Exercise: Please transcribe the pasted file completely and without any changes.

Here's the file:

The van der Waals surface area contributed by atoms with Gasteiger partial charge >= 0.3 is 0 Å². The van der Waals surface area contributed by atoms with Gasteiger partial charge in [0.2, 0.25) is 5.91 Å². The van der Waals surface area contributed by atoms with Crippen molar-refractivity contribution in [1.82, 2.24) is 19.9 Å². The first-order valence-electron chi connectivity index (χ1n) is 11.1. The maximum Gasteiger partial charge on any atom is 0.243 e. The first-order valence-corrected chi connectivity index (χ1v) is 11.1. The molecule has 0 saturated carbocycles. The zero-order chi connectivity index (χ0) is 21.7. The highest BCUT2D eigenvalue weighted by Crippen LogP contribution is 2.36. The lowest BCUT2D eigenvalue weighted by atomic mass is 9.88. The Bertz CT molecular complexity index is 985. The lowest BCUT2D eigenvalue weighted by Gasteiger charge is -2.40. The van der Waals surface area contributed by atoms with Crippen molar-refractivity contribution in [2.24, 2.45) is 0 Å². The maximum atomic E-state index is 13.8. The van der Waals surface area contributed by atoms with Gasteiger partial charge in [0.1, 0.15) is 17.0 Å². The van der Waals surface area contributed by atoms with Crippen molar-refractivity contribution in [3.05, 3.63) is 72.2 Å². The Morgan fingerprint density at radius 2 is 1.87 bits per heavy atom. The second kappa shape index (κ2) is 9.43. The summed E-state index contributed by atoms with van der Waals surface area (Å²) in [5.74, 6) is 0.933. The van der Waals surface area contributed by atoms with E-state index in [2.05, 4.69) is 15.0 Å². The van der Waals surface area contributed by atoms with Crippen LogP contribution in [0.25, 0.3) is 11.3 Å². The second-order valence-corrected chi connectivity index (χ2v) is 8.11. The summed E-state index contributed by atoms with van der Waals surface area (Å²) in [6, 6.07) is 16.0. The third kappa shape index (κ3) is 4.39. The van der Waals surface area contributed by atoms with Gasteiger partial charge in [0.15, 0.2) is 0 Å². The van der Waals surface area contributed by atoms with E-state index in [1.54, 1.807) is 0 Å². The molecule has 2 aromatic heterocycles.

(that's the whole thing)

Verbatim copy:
The van der Waals surface area contributed by atoms with Gasteiger partial charge >= 0.3 is 0 Å². The van der Waals surface area contributed by atoms with Gasteiger partial charge in [0.2, 0.25) is 5.91 Å². The van der Waals surface area contributed by atoms with Crippen molar-refractivity contribution in [1.82, 2.24) is 19.9 Å². The first-order valence-electron chi connectivity index (χ1n) is 11.1. The maximum Gasteiger partial charge on any atom is 0.243 e. The first-order valence-corrected chi connectivity index (χ1v) is 11.1. The molecule has 0 saturated carbocycles. The zero-order chi connectivity index (χ0) is 21.7. The highest BCUT2D eigenvalue weighted by Crippen LogP contribution is 2.36. The lowest BCUT2D eigenvalue weighted by atomic mass is 9.88. The Bertz CT molecular complexity index is 985. The lowest BCUT2D eigenvalue weighted by Gasteiger charge is -2.40. The van der Waals surface area contributed by atoms with Crippen molar-refractivity contribution in [2.24, 2.45) is 0 Å². The maximum atomic E-state index is 13.8. The van der Waals surface area contributed by atoms with Gasteiger partial charge in [0.1, 0.15) is 17.0 Å². The van der Waals surface area contributed by atoms with Crippen molar-refractivity contribution in [3.05, 3.63) is 72.2 Å². The Morgan fingerprint density at radius 2 is 1.87 bits per heavy atom. The second kappa shape index (κ2) is 9.43. The summed E-state index contributed by atoms with van der Waals surface area (Å²) in [5.74, 6) is 0.933. The van der Waals surface area contributed by atoms with E-state index in [2.05, 4.69) is 15.0 Å². The van der Waals surface area contributed by atoms with Crippen LogP contribution in [0.25, 0.3) is 11.3 Å². The second-order valence-corrected chi connectivity index (χ2v) is 8.11. The summed E-state index contributed by atoms with van der Waals surface area (Å²) in [6, 6.07) is 16.0. The third kappa shape index (κ3) is 4.39. The van der Waals surface area contributed by atoms with Gasteiger partial charge in [0.15, 0.2) is 0 Å². The van der Waals surface area contributed by atoms with E-state index in [1.54, 1.807) is 0 Å². The molecule has 2 aromatic heterocycles.